Troubled times for Kettering

Kettering Town have become the latest high profile non-league team to hit serious financial difficulties. This started to become apparent last season when players went unpaid and things have gotten steadily worse since then. The club were demoted to the Evostik Southern league after signing a CVA agreement that would end a transfer embargo that has been looming over the club.

As things have gone players have refused to play and train, leading to a recent game against Bashley (which could end up being their last) the club could only field ten players, and after a fine first half performance, where they restricted their guests to just one goal, ended up losing 7-0 in front of just 304 people. Their following fixture could not be fulfilled and had to be postponed due to the Poppies not being able to name a squad, and their next game is under threat for similar issues, and is also dependent on the power supply at Nene Park (their home since leaving Rockingham Road in 2011) being switched back on.

After existing since 1872, and turning professional 19 years later, they have spent their entire history in the non-league pyramid of English football, and were founding members of the Football Alliance in 1979. They had stayed in the division ever since bar a few years a decade ago. They have had good pedigree in the FA Cup, being the competitions biggest goalscorers with 774 goals in nearly 350 appearances. They also reach the third round in the early nineties and the fourth round just a few seasons ago, and reached the FA Trophy final twice, only to be unsuccessful on both occasions. This is the club where Ron Atkinson began his managerial career, and where Paul Gascoigne spent his entire management career (granted it was only 39 days long). They truly are the nearly men of English Football, and now they have been reduced by crippling debts, uncertainty over ownership and serious managerial issues (the club are on their fourth manager of 2012 as this is written).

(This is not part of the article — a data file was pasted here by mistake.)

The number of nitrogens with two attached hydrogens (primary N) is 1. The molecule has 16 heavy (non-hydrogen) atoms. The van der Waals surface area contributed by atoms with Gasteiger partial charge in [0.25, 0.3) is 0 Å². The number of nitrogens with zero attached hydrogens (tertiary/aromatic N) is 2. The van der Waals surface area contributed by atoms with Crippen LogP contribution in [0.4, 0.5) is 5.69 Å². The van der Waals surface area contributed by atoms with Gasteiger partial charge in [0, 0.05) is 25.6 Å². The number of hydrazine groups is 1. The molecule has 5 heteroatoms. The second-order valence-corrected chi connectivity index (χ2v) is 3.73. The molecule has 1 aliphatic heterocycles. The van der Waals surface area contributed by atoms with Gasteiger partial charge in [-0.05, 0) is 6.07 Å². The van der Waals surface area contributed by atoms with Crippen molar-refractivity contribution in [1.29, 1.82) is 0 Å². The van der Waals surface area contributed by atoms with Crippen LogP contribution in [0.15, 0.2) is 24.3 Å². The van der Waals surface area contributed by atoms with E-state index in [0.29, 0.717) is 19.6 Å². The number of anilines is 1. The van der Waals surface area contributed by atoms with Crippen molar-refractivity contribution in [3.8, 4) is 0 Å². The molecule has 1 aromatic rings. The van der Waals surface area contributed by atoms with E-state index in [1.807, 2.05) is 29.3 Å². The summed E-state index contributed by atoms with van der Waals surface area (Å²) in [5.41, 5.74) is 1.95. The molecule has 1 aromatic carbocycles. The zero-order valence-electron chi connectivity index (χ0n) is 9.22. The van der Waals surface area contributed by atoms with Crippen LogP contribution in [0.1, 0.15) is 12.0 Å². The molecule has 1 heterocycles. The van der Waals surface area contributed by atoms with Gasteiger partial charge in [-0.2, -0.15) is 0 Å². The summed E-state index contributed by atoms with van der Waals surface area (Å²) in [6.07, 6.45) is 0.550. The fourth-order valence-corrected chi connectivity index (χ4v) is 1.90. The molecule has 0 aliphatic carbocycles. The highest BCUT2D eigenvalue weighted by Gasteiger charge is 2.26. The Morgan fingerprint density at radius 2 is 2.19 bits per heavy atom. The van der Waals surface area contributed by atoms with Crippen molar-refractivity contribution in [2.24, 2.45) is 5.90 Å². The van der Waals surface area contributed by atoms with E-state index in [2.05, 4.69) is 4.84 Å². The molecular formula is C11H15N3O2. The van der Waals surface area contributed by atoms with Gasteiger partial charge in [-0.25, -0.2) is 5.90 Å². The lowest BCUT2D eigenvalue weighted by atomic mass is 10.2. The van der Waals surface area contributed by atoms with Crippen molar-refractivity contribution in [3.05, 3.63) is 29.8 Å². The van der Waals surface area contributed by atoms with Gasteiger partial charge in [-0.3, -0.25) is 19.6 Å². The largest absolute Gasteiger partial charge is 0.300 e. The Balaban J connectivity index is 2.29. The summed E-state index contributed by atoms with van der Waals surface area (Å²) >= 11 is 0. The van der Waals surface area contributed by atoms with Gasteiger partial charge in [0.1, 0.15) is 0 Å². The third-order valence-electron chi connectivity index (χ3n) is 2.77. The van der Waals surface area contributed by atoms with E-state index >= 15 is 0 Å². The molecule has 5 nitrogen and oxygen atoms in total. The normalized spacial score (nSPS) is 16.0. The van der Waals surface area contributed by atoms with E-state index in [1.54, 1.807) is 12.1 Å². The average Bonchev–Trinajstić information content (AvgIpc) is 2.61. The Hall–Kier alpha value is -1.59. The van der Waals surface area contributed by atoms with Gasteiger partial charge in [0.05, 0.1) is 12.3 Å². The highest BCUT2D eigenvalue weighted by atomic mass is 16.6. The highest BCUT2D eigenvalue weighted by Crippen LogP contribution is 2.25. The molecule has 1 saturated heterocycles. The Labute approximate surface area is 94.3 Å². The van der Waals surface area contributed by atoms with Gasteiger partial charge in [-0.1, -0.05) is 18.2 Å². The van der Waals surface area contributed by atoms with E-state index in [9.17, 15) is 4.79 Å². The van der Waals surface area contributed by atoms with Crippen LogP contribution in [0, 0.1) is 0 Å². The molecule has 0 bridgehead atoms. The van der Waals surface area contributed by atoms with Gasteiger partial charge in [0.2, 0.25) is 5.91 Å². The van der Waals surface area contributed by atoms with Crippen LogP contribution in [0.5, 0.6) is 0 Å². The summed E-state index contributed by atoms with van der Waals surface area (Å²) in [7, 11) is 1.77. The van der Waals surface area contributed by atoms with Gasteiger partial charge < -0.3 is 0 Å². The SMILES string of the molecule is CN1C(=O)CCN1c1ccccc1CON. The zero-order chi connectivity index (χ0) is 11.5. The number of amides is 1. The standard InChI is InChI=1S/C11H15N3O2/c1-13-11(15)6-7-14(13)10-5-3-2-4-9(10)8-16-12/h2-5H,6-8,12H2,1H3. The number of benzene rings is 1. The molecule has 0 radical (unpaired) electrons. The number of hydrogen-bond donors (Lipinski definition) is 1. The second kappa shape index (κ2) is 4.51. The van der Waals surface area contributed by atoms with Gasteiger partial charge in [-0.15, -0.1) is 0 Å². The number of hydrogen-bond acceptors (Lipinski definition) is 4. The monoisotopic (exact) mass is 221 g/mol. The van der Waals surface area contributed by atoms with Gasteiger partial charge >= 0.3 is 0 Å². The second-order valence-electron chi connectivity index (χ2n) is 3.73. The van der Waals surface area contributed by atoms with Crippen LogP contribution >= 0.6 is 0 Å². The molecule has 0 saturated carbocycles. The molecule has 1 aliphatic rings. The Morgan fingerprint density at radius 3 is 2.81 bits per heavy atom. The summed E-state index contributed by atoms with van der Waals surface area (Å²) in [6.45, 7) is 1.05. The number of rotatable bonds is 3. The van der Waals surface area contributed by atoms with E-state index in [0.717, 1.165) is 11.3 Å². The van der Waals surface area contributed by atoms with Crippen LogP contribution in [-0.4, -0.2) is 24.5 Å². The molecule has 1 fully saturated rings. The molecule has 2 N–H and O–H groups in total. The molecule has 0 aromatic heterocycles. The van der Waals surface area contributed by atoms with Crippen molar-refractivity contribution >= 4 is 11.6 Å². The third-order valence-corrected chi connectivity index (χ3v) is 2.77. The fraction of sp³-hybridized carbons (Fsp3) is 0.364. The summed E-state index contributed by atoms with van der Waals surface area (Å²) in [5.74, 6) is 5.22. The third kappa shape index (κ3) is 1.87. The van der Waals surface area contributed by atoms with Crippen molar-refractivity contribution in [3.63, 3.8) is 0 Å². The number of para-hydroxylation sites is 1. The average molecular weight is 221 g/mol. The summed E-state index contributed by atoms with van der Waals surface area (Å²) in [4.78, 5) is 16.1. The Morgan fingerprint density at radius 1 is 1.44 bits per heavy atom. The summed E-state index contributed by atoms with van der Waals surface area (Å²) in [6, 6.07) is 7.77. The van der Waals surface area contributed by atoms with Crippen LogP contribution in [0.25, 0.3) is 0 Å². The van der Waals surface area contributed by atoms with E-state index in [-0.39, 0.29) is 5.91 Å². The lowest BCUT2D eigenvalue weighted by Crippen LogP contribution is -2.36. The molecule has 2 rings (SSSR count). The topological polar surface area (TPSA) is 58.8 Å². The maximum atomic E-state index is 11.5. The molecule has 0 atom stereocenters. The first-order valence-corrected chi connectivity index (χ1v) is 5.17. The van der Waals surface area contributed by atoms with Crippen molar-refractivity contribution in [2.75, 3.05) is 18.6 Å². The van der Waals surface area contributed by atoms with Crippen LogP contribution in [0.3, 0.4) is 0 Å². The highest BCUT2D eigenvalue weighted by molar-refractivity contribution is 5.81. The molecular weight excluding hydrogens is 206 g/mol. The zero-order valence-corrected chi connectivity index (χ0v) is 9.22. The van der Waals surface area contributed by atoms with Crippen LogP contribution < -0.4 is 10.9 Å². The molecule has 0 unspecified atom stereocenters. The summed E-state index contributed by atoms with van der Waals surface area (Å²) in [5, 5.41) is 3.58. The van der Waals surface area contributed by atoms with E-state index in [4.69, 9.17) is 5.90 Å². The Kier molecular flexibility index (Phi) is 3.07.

It is a shame when the FA speaks so much about grass roots football that issues like this are allowed to develop, whilst the clubs at the top of the game are allowed to build up debts of hundreds of millions of pounds. There has been more and more non-league clubs going out of business over the years, and while some of them are living beyond their means, there is a big problem with owners who come in and are allowed to run the club into the ground. These clubs have a history and a big part in the local community, and the state of football in this country would be a lot better if all clubs were treated equally and given more assistance as and when needed from the ruling body, this is happening at a time when the FA showed off their new £105m training centre for the England squads.

*Whilst writing this piece, another non league club, Truro City appear to have been unable to save themselves from liquidation.  A number of plans to save the club was rejected this Thursday (Oct 11), including a bond from Truro council to help pay the players wages, although that would only have been 50% of one months wage, when the players were owed three months pay. Manager Lee hodges could not guarantee that even with this payment, that his players would play at the weekend against Dover Athletic in the Blue Square South. Expulsion from the league will almost certainly mean the end of over 120 years of history for the White Tigers.

Author Details

Stephen Fallows
Stephen Fallows

Barrow AFC fan, long since joined the ranks of the disenchanted after becoming disillusioned with the Premier League juggernaut, although keeping a keen eye on all things football and like every football fan, has an opinion on whats going on.

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